- Boeing, union extend strike deadline. Boeing (NYSE:BA) and its machinists union are back at the bargaining table. They've given themselves a two-day window to forge a deal and avert a potentially painful strike - but must overcome deeply entrenched differences. With 87% of voting workers favoring a strike Wednesday, Boeing may have to go a long way to tip the scales.
- Global stocks fall on U.S. woes. Global stocks hit a two-year low and government bonds surged on fears that U.S. economic troubles could make bets on growth elsewhere too risky. The sell-off followed a 3% Wall Street sell-off on Thursday, the largest decline in over two months, after job claims jumped unexpectedly and in anticipation of employment data to be released today. The MSCI All-Country World index was down 0.6%, its lowest level since August 2006.
- Tougher warnings for major drugs. The FDA has ordered stronger warnings for arthritis and autoimmune drugs marketed by Amgen (NASDAQ:AMGN), Wyeth (WYE) and Johnson & Johnson (NYSE:JNJ). Enbrel, sold by Amgen and Wyeth, and J&J's Remicade and Humira had $13.5B in combined sales last year, placing them among the biggest 25 drugs worldwide. Over 240 patients have developed infections in the decade since the drugs first started to be used. Some analysts believe the stronger warning labels won't hurt sales because the risks are already known.
- A slightly improved Monster. Monster's Employment Index ended a two-month decline, ticking up to 159 from 157. It's still down 14% from a year ago, and the small bounce falls short of indicating a change in underlying soft demand.
- ADP loss larger than expected. ADP's non-farm payrolls for August came in at -33,000 vs. -30,000 consensus. According to the report, released yesterday, "the decline in August continues the recent trend in employment that is consistent with an economy that is growing slowly but has not fallen into recession."
- More jobless claims. Initial jobless claims reached 444,000 vs. consensus of 420,000, up 15,000 from last week's 429,000 (revised from 425K). The Four-week average dropped 3,250 to 438,000. Economist Michael Gregory said, "we're continuing to get sort of a grinding slackening in the labor markets... Businesses are becoming more cautious about hiring and layoffs continue. At some point this begins to weigh increasingly heavily on the consumer."
- Productivity rises. Q2 Productivity rose 4.3% vs. +3.5% consensus, revised up from 2.2%. Unit labor costs were -0.5% vs. 0%, revised down from +1.3%. Hourly compensation increased 3.7%, but declined 1.3% after accounting for consumer price inflation. Says economist Peter Morici: "Rapidly rising productivity growth coupled with easing oil prices will bring down headline inflation, as well as the closely watched core index."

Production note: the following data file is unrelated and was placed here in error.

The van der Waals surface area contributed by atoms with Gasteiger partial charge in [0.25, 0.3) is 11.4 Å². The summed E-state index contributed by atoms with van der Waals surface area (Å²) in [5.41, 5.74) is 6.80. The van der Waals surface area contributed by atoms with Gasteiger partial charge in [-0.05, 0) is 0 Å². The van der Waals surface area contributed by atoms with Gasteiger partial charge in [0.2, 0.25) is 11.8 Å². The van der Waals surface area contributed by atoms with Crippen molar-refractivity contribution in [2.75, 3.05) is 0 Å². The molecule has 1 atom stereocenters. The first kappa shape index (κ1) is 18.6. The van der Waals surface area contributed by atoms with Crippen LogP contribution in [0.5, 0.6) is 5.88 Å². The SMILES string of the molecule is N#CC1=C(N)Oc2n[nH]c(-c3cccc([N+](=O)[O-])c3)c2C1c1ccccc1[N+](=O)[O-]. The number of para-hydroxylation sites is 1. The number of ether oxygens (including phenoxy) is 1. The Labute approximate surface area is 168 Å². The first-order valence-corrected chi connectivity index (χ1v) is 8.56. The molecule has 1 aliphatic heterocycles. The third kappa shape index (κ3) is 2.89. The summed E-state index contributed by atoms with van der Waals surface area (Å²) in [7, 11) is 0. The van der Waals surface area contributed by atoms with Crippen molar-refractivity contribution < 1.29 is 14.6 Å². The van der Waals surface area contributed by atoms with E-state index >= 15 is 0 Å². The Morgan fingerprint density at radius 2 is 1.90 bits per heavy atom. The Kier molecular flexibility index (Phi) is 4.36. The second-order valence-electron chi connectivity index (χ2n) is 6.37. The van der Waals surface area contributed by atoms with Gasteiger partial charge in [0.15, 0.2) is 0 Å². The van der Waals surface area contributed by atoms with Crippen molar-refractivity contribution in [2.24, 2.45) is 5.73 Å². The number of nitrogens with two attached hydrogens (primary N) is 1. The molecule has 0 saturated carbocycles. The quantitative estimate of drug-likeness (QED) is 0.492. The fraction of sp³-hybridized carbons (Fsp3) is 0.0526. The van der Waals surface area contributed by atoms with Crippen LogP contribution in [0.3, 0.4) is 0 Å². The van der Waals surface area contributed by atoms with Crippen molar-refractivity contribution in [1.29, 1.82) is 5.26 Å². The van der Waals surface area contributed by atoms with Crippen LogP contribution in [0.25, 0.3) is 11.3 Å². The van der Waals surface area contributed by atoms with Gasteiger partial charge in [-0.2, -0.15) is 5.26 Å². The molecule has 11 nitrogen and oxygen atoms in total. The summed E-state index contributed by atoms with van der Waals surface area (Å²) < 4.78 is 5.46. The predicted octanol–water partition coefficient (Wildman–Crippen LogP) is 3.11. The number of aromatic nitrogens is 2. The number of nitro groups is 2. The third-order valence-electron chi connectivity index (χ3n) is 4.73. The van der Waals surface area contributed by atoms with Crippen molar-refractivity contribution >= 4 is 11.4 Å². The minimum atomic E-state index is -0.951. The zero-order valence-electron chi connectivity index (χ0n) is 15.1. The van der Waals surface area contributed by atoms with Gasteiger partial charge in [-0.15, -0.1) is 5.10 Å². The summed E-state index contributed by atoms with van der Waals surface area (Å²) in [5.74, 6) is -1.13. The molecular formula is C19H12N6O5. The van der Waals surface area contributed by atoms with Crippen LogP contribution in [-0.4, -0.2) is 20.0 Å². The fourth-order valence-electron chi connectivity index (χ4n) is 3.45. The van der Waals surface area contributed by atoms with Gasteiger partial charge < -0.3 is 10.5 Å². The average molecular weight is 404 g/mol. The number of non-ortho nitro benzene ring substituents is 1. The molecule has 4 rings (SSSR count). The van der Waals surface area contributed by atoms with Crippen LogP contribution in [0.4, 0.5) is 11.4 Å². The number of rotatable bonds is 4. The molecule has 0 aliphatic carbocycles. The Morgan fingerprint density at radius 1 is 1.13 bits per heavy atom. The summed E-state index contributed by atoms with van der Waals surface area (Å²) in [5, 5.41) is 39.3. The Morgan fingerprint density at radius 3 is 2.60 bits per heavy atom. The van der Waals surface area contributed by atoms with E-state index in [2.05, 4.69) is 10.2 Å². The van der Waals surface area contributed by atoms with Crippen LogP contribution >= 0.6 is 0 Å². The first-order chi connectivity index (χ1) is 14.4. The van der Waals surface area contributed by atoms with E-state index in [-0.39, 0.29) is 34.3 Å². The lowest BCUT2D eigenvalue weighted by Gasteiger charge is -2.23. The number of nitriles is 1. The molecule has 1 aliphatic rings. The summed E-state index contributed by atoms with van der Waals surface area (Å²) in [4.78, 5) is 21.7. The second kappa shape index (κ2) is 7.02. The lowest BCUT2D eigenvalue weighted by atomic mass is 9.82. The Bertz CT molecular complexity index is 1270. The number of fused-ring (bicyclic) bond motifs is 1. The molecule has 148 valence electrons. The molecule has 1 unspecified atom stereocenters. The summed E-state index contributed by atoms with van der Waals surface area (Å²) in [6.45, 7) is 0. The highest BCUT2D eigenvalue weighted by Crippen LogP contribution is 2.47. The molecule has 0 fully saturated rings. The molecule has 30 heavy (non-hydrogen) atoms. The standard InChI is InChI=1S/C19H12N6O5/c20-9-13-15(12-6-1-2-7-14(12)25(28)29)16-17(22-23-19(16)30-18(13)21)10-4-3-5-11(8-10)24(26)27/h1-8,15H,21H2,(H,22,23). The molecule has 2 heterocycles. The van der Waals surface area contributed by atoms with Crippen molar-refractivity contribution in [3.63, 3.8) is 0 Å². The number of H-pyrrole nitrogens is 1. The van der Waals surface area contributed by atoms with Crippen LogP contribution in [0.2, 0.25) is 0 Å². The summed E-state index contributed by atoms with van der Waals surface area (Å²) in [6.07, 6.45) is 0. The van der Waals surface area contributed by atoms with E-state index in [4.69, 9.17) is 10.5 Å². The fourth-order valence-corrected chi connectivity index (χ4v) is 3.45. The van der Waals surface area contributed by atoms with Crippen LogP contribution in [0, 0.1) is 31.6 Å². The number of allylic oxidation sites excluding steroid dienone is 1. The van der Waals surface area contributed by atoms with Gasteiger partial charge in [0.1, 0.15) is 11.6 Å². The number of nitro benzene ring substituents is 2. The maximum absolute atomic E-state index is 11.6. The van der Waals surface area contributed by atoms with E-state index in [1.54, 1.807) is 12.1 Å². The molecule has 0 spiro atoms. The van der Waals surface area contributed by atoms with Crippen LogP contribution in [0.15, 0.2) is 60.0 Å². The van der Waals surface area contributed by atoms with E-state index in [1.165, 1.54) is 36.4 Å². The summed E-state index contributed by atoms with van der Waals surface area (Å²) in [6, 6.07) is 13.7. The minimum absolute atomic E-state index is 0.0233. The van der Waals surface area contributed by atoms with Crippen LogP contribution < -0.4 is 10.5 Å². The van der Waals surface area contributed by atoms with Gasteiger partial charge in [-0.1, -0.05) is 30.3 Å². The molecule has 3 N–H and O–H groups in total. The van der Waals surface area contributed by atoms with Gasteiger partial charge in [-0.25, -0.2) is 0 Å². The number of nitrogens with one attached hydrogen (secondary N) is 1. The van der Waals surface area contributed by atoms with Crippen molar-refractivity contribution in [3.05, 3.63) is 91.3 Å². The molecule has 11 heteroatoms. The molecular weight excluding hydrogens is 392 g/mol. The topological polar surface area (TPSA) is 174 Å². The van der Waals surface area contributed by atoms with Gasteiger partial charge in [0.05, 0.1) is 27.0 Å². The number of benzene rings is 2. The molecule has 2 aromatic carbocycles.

- Non-Mfg Survey shows signs of expansion. The ISM Non-Manufacturing Survey showed economic activity in the non-manufacturing sector grew in August, following two months of contraction. Its service sector index reading of 50.6 (50+ = expansion) exceeded estimates of 49.5.
- BoE leave rate unchanged... Bank of England kept its benchmark rate at 5%, as expected. Policy makers judged the fastest inflation in more than a decade outweighed the possibilty the U.K. economy is wading into recession.
- ...and ECB follows suit. Following in the footsteps of BoE, the ECB left its benchmark rate at 4.25%. President Jean-Claude Trichet weighed inflation of 3.8% against recent evidence that some eurozone nations are on the brink of recession.
Earnings: Thursday After Close
- ADC Telecommunications (ADCT): FQ3 EPS of $0.27 beats by $0.01. Revenue of $390M (+12.7%) vs. $388.5M. Shares +2.5% after hours. [PR]
- Quiksilver (NYSE:ZQK): FQ3 EPS of $0.25 beats by $0.04. Revenue of $565M (+6.9%) vs. $544M. Shares +12.7% after hours. [PR]
- Take-Two Interactive Software (NASDAQ:TTWO): FQ3 EPS of $0.93 beats by $0.39. Revenue of $434M (+110.2%) vs. $381M. Shares +0.5% after hours. [PR]
- Asia markets closed sharply lower. Nikkei -2.75% to 12,212. Hang Seng -2.24% to 19,933. Shanghai -3.29% to 2,202. BSE -2.79% to 14,484.
- In Europe markets are trading to the downside. London -1.2%. Paris -1.2%. Frankfurt -1.6%.
- U.S. futures are lower at 7:15 AM. Dow -0.46%. S&P -0.44%. Nasdaq -0.32%. Crude -1.2% to $106.59. Gold -0.56% to $798.70.
Friday's Economic Calendar
8:30 Non-farm payrolls
10:30 ECRI Weekly Leading Index
3:55 PM Fed's Yellen speaks on U.S. economic outlook
- Notable earnings before Friday's open: NSM OTCPK:SCMR
Seeking Alpha editor Eli Hoffmann contributed to this post.